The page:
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Airline passenger spread measles to travelers on flight to San Francisco, officials say

Getting vaccinated can help stop measles from spreading

Since measles is still common in many countries, unvaccinated travelers bring measles to the U.S. and it can spread. But you can protect yourself, your family, and your community with the measles-mumps-rubella (MMR) vaccine.
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Since measles is still common in many countries, unvaccinated travelers bring measles to the U.S. and it can spread. But you can protect yourself, your family, and your community with the measles-mumps-rubella (MMR) vaccine.

Bay Area health officials said this week that there was a small measles outbreak last month after a traveler with the disease passed it to two other passengers on an international flight.

The passenger carrying the easily-spread virus was a Santa Cruz County resident, according to the San Francisco Department of Public Health. That flight exposed a San Francisco and a Santa Clara County resident to the disease, and both grew sick — but no other passengers from the flight contracted the virus, which officials know because measles develops within 21 days of exposure, and the flight was more than three weeks ago, the health department said.

Health officials said in the news release that the “general public is at very low risk of measles as a result of these cases.” It’s the city’s first case of measles since 2013, the county public health department said in a press release on Tuesday.

Rachael Kagan, a spokesperson for the San Francisco health department, told McClatchy in a phone interview Thursday that the flight that the virus spread on came from Asia.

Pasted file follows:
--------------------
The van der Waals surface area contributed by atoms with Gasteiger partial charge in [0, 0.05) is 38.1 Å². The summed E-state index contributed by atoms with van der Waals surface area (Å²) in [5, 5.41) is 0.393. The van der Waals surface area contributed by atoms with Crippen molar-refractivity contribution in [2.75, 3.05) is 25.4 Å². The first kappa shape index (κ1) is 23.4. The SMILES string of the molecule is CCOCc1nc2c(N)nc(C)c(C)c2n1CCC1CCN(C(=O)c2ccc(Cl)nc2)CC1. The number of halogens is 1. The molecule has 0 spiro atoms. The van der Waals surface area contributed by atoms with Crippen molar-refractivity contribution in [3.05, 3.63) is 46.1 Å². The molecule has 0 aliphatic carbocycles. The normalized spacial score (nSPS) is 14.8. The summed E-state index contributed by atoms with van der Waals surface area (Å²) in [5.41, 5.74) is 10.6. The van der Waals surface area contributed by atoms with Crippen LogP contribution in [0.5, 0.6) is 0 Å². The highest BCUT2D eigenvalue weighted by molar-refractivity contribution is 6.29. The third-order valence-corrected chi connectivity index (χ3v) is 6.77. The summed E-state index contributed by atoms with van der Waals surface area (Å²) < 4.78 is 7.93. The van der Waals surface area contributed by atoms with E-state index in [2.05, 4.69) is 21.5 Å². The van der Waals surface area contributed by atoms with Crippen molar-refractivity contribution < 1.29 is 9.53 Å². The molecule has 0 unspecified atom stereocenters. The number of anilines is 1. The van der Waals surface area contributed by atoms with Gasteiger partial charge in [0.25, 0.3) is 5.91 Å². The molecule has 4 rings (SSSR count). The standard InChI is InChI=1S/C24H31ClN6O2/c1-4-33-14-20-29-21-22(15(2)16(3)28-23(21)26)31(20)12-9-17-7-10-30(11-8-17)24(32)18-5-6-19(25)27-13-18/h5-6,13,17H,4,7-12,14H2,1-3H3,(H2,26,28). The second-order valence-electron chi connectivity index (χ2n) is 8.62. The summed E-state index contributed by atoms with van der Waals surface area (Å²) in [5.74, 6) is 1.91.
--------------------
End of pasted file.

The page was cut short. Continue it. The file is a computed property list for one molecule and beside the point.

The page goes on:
The public health department said there are many areas with measles epidemics across the world, including parts of Western Europe, Brazil, the Philippines, Indonesia, Israel, Ukraine and Romania. Health officials emphasized that the best way to ward off the potentially deadly virus is through vaccination. Measles is no longer common in the United States, but outbreaks this year in areas of Washington state with low immunization rates have raised public health fears.

The Centers for Disease Control and Prevention said it has confirmed 206 cases of measles across 11 states this year as of Feb. 28, including in California, Colorado, Connecticut, Georgia, Illinois, Kentucky, New Jersey, New York, Oregon, Texas and Washington.

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“Public health investigators have not identified any evidence indicating that measles is spreading within the impacted counties,” San Francisco’s health department said. “Making sure you have all your immunizations is especially important for travelers, because measles is circulating in many countries outside the United States.”

Health officials recommend the measles, mumps and rubella vaccine for “infants ages 6-11 months before going on an international trip,” the health department said.